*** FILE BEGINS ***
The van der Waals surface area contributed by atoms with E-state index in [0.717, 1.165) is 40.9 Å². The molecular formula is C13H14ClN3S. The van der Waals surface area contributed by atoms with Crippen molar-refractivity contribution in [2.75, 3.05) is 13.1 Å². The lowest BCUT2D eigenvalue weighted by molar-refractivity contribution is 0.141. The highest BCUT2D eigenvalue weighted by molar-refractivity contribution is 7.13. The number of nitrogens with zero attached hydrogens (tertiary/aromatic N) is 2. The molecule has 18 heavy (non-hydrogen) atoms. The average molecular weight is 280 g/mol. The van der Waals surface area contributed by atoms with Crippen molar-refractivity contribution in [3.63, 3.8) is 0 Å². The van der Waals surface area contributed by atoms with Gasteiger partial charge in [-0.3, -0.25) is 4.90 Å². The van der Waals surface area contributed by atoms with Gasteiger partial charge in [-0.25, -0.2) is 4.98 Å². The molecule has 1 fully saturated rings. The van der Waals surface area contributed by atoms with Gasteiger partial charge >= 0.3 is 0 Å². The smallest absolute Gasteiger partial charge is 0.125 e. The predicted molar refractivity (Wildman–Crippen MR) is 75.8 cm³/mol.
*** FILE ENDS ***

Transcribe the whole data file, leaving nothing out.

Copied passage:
The van der Waals surface area contributed by atoms with E-state index in [0.717, 1.165) is 40.9 Å². The molecular formula is C13H14ClN3S. The van der Waals surface area contributed by atoms with Crippen molar-refractivity contribution in [2.75, 3.05) is 13.1 Å². The lowest BCUT2D eigenvalue weighted by molar-refractivity contribution is 0.141. The highest BCUT2D eigenvalue weighted by molar-refractivity contribution is 7.13. The number of nitrogens with zero attached hydrogens (tertiary/aromatic N) is 2. The molecule has 18 heavy (non-hydrogen) atoms. The average molecular weight is 280 g/mol. The van der Waals surface area contributed by atoms with Crippen molar-refractivity contribution in [3.63, 3.8) is 0 Å². The van der Waals surface area contributed by atoms with Gasteiger partial charge in [-0.3, -0.25) is 4.90 Å². The van der Waals surface area contributed by atoms with Gasteiger partial charge in [-0.25, -0.2) is 4.98 Å². The molecule has 1 fully saturated rings. The van der Waals surface area contributed by atoms with Gasteiger partial charge >= 0.3 is 0 Å². The smallest absolute Gasteiger partial charge is 0.125 e. The predicted molar refractivity (Wildman–Crippen MR) is 75.8 cm³/mol.